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Common Scoter: what your tweets tell us ...

Common Scoter: what your tweets tell us ...

Common scoter are not unusual in Dorset in winter and there are always reports of them but in my experience they are often particularly difficult to see. This is because they are a sea duck coming only occasionally to estuaries or large lakes and lagoons near the coast. Most often they are some distance off shore and difficult to see and they continually go out of sight as they bob up and down on the waves or dive in search of food; they are usually just far off black specs on the water! However, all is not lost as they tend to gather in rafts and so there are several to see but they are also quite mobile and often fly together and that is when they are at their most obvious.   Common scoter are winter visitors seeking relief from the harsh conditions in their breeding grounds in northern Europe and in some northern areas of Britain. That said there are sparse sightings in summer too with non-breeding birds moving off shore here. There does no…

Turnstone in Dorset: what your tweets tell us ...

Turnstone in Dorset: what your tweets tell us ...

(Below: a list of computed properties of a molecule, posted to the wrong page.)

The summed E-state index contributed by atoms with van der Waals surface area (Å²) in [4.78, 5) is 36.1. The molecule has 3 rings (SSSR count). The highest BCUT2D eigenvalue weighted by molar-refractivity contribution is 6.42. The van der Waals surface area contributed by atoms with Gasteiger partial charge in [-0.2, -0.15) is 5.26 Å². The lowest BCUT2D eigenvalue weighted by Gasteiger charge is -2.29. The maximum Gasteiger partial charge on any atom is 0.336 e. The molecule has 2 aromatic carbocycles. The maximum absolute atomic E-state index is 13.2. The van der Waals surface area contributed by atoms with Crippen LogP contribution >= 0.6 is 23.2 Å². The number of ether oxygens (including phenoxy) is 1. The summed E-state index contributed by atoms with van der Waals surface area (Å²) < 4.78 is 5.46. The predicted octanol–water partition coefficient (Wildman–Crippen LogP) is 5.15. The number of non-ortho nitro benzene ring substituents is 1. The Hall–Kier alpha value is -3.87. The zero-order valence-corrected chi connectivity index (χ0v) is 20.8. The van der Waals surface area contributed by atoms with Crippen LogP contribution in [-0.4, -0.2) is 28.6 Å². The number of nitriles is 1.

The turnstone is one of Dorset's more familiar waders to those who know what they are looking at! They can be seen, often in small parties, on beaches usually feeding along the strand line. They also feed on stoney mudflats at low tide as they turn over stones and seaweed looking for invertebrates otherwise hidden; this of course gives them their name of turnstone. Although an Arctic breeding species they can be seen for most of the year here in Dorset. The weekly reports show that although there are less reports between week 22 and week 29 in mid summer there are usually turnstone about even during the nesting season with non-breeding birds choosing to stay over here for the summer. Otherwise you can reliably see turnstone almost any time of year although most reports seem to come in August as birds return for the winter or are, perhaps, just passing through on their way further south; there is a further peak in May as the reverse m…

Grey Plover in Dorset: what your tweets tell us ...

Grey Plover in Dorset: what your tweets tell us ...

In common with several of the wader species we get on the shores of Dorset the grey plover is an Arctic breeder coming south to spend the winter here. That said grey plover can be seen all year round with a small number of non-breeding birds choosing to stay here throughout the summer. Less like other waders they tend to be more solitary, even a little territorial, and are rarely seen in any numbers together although they are not uncommon in favoured sandy or muddy sites along the Dorset coast.  The presence all year round is reflected in the weekly reports chart with records for virtually every week of the year but bizarrely, at the time of writing in February 2019, there have been no records for weeks 7 and 8 during the time the Nature of Dorset database has been operating. This may just be coincidental or it may show that wintering birds here decide to move further south in the depth of winter to warmer climes. There is a peak of re…

Whitethroat in Dorset: what your tweets tell us ...

Whitethroat in Dorset: what your tweets tell us ...